Bil Sweden, the association that represents manufacturers and importers in the automotive industry, has accused the government of betrayal after it announced plans to hike fuel taxes, even though both PM Stefan Löfven and Finance Minister Magdalena Andersson promised not to raise taxes in the run up to the election last year.
Bil Sweden MD Bertil Moldén says a survey carried out by Statistics Sweden on behalf of the Swedish Taxpayers’ Association (Skattebetalarna) shows that close to one million households will each pay an additional SKr 5,500 in fuel taxes over the next three years. The hikes will hurt rural residents and companies in particular, who often have no alternative means of transport.
Moldén is also highly critical of the way in which the government is now trying to “sneak in” a further hike, by proposing indexation of fuel taxes from 2017. He warns that this would lead to a 50% hike over a decade.
Sweden’s welfare sector faces a massive funding crisis, writes Robert Boije, head of social policy issues at the Swedish Confederation of Professional Associations (Saco). He criticises the political blocs over their inability to explain to the voters how they intend to solve the looming crisis with the tax system.
“It would not be out of place in the upcoming autumn budget proposals to provide concrete information on how the funding crisis will be solved,” writes Boije.
New tax reforms totalling SKr 62 billion are to be expected over the next four years, reveals Dagens Industri (DI), which has taken a closer look at the long-term trend in government’s budget proposals and the expenditure ceiling.
The expenditure ceiling in the government’s autumn budget proposal reflects how many reforms the government wishes to implement and how much taxes need to be raised.
“Which means that taxes need to be raised with a corresponding amount,” says Jesper Hansson, head of forecasts at the National Institute of Economic Research, who points out another way would be to relax deficit targets. The Institute would have liked to have seen greater clarity on this.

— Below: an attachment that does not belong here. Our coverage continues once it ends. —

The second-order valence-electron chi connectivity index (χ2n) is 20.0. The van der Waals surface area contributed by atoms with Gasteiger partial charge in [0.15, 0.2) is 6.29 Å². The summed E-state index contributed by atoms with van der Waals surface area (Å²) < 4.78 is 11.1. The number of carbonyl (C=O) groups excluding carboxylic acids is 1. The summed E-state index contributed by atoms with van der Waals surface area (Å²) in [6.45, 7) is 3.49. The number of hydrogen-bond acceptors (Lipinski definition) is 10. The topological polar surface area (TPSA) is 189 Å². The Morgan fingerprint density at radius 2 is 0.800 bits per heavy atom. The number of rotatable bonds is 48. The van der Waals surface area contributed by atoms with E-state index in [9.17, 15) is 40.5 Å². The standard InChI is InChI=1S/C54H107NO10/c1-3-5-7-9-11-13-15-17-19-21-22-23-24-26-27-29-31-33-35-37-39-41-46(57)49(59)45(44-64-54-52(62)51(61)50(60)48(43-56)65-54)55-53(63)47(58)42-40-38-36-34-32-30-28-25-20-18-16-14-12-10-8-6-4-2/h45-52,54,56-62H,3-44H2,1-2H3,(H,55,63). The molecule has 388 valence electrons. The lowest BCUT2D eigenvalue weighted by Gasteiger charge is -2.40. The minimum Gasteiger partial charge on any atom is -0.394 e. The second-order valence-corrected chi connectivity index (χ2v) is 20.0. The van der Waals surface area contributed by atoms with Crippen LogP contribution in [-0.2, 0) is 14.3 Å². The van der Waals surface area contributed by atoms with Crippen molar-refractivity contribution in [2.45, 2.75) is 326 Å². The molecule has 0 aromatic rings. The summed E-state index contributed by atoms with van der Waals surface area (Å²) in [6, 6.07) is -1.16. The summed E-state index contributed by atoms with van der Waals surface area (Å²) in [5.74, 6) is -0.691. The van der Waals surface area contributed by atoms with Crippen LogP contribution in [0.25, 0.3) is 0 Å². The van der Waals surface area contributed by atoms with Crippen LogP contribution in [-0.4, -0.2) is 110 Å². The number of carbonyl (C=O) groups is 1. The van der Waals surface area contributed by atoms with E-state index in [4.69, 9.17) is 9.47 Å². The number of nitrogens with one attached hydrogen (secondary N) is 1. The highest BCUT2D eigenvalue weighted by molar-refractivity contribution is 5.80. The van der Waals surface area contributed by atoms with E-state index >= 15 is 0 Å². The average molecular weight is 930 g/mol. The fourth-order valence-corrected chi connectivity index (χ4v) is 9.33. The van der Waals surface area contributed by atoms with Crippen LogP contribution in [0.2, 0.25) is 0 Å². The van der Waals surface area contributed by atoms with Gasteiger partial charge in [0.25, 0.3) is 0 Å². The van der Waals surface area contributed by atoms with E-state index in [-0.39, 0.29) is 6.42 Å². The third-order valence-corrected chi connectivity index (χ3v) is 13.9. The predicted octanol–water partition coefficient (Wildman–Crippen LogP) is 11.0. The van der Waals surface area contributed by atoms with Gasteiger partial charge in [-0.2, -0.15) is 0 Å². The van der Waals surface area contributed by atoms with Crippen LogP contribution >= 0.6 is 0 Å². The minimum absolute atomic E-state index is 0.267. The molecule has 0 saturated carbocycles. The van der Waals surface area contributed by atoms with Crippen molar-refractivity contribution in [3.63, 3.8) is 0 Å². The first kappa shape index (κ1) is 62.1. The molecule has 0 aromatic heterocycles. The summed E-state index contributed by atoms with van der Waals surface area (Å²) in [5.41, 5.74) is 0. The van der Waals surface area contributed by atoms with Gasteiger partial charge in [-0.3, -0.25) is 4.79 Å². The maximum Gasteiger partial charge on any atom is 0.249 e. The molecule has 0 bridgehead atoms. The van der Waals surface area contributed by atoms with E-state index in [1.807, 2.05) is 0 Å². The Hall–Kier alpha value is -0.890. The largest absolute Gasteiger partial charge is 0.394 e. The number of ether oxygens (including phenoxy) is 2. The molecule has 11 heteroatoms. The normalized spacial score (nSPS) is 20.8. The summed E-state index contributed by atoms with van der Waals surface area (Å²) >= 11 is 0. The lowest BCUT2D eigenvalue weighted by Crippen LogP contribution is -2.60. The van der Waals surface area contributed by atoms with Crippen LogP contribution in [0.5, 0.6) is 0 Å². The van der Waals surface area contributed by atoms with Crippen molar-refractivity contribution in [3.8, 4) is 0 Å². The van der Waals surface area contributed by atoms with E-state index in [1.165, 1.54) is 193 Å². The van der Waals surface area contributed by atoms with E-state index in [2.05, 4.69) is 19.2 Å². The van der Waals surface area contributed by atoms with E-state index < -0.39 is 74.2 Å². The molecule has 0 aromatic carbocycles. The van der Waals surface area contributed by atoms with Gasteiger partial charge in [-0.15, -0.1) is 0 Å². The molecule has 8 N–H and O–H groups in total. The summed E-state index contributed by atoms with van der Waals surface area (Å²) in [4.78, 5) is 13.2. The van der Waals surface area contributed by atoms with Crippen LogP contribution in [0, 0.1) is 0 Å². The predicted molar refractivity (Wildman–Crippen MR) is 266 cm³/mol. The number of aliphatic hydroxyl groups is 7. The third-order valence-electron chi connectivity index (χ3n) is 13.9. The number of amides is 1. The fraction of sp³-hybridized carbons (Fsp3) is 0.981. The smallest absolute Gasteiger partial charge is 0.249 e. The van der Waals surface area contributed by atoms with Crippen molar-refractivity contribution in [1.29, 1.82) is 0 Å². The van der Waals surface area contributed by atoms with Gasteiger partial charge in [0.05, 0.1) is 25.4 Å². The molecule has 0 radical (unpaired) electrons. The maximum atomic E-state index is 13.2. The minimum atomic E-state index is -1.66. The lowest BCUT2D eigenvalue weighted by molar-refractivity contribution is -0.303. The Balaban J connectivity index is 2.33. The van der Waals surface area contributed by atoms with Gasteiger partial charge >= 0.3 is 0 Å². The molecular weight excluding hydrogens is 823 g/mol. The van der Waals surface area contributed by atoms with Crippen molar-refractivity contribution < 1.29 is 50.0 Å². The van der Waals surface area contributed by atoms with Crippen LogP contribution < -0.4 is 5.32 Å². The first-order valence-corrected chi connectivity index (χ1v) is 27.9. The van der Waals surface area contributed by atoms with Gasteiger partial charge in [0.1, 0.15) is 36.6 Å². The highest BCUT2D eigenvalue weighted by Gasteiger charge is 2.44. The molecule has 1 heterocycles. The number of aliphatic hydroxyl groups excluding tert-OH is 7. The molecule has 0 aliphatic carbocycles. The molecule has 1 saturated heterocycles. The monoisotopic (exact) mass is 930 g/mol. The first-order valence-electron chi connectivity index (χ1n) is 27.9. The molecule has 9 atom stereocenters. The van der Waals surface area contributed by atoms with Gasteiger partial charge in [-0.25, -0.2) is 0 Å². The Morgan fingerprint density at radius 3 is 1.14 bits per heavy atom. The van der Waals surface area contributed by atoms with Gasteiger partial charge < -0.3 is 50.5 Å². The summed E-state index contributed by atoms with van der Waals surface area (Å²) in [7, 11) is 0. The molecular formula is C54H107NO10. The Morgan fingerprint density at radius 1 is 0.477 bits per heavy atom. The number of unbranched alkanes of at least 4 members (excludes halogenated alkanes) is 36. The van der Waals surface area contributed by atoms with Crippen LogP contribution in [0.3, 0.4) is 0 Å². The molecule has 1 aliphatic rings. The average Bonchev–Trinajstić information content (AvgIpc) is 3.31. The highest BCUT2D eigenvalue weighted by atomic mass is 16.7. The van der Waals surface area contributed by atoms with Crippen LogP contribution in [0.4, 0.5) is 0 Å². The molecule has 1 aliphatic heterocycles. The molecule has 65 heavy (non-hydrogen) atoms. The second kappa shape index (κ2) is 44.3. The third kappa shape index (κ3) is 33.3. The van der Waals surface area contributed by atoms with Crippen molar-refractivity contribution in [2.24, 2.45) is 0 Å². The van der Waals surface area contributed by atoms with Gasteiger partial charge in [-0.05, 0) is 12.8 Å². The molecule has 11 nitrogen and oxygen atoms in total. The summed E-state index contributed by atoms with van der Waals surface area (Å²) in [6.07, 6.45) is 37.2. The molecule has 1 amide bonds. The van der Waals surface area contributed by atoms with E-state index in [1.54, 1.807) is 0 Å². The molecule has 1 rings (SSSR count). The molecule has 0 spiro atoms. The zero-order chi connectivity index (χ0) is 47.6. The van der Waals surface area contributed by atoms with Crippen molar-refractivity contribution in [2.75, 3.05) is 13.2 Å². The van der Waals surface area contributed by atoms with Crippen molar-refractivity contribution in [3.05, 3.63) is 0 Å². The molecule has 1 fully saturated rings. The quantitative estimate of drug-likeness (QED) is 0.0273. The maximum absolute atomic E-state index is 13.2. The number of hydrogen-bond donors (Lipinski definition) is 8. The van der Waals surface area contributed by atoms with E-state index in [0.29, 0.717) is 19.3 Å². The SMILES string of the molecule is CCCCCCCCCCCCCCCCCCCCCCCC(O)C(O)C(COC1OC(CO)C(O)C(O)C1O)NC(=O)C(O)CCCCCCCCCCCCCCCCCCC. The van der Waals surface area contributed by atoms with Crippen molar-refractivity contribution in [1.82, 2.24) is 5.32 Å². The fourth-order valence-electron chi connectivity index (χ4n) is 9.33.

When DI confronts Finance Minister Magdalena Andersson over what the rising expenditure ceiling really means, she does not wish to admit to plans to raise taxes, and explains that it is about “creating scope for reform if we get good jobs growth and increased tax revenues.”
At the same time the Finance Ministry is fully occupied hunting for new sources of tax revenue, and the minister talks of a new tax on financial activities, “The finance sector should be able to contribute a bit more.”
All of 94% of Swedish taxpayers think they pay lower taxes than they actually do, finds a new report “Underestimated taxes” by the Confederation of Swedish Enterprise (Svenskt Näringsliv) and TNS Sifo.
Swedish taxpayers think they pay around 34% of their income in tax revenue, but in fact they pay on average 52%. The misconception is largely due to the many indirect taxes, of which payroll charges constitutes the biggest one, states the report.
Risk aversion and waning confidence that the US Federal Reserve will raise interest rates in September caused Monday’s sharp fall in market interest rates and the US dollar to weaken against other currencies, including the Swedish krona.
The fact that the Swedish currency strengthens when there is turbulence on the financial markets is not something that is appreciated by the Riksbank, which is actively seeking to keep the krona weak to boost inflation.